Newborn Child Registry Data Stolen In Major Cyberattack


In a devastating data breach, Ontario’s government-funded birth registry, BORN Ontario, has reported that over a decade’s worth of personal health data of close to two million newborns and children has been stolen. The breach, which occurred between January 2010 and May 2023, has affected a total of 3.4 million people who sought pregnancy care across the Canadian province.

Key Takeaway:

Ontario’s government-funded birth registry, BORN Ontario, has suffered a major data breach, resulting in the theft of personal health data of nearly two million newborns and children. The breach, attributed to the mass-hack of the file transfer tool MOVEit, has raised concerns about data security and highlights the urgent need for organizations to prioritize the protection of sensitive information.

Hackers Target MOVEit Mass-Hack and BORN Ontario

The cyberattack has been attributed to the mass-hack of MOVEit, a popular file transfer tool used by organizations to share large data sets over the internet. Clop, a notorious Russian-linked ransomware and extortion group, has claimed responsibility for the MOVEit mass-hacks. However, they have not yet claimed BORN Ontario as one of their victims. BORN Ontario collects data from healthcare providers, labs, and hospitals to improve pregnancy care and healthcare for children.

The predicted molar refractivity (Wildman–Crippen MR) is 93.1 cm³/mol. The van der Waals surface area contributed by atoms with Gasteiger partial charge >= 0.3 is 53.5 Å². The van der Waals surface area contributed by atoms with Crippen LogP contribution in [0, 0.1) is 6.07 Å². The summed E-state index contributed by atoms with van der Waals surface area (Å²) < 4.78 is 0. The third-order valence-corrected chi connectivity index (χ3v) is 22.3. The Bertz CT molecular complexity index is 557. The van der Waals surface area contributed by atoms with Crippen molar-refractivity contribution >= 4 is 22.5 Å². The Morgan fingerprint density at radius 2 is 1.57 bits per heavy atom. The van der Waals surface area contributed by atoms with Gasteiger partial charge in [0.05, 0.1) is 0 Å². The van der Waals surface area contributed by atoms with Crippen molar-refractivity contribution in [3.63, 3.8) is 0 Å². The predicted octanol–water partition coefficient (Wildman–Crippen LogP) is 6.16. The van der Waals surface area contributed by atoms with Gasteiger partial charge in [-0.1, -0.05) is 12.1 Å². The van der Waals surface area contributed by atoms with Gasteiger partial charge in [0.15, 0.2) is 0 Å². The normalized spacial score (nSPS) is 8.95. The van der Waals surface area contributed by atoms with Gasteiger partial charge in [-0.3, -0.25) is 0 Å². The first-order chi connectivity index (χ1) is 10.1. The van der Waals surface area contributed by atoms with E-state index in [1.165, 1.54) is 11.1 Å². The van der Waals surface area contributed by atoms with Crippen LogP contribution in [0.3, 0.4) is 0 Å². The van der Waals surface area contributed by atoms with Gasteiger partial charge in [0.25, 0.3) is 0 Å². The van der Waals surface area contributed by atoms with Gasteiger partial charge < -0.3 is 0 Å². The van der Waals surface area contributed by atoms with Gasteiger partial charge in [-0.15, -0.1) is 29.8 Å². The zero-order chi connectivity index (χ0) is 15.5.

Data Compromised and Individuals Affected

The stolen information includes names, dates of birth, addresses, postal codes, and health card numbers. Additionally, clinical information such as dates of care and service, lab test results, pregnancy risk factors, type of birth, procedures, and pregnancy and birth outcomes were also compromised. BORN Ontario has notified individuals affected, including those who gave birth or received pregnancy care between 2010 and 2023 and those undergoing IVF or egg banking procedures between 2013 and 2023.

The Extent of the MOVEit Mass-Hacks

The MOVEit mass-hacks have affected more than 60 million individuals. However, as only a fraction of affected organizations have disclosed their incidents, the actual number of victims is likely to be much higher. More than a thousand organizations, including U.S. federal agencies, have been impacted by the mass-hack. Clop exploited a vulnerability in the software to scan the internet for affected devices and access the data stored within.

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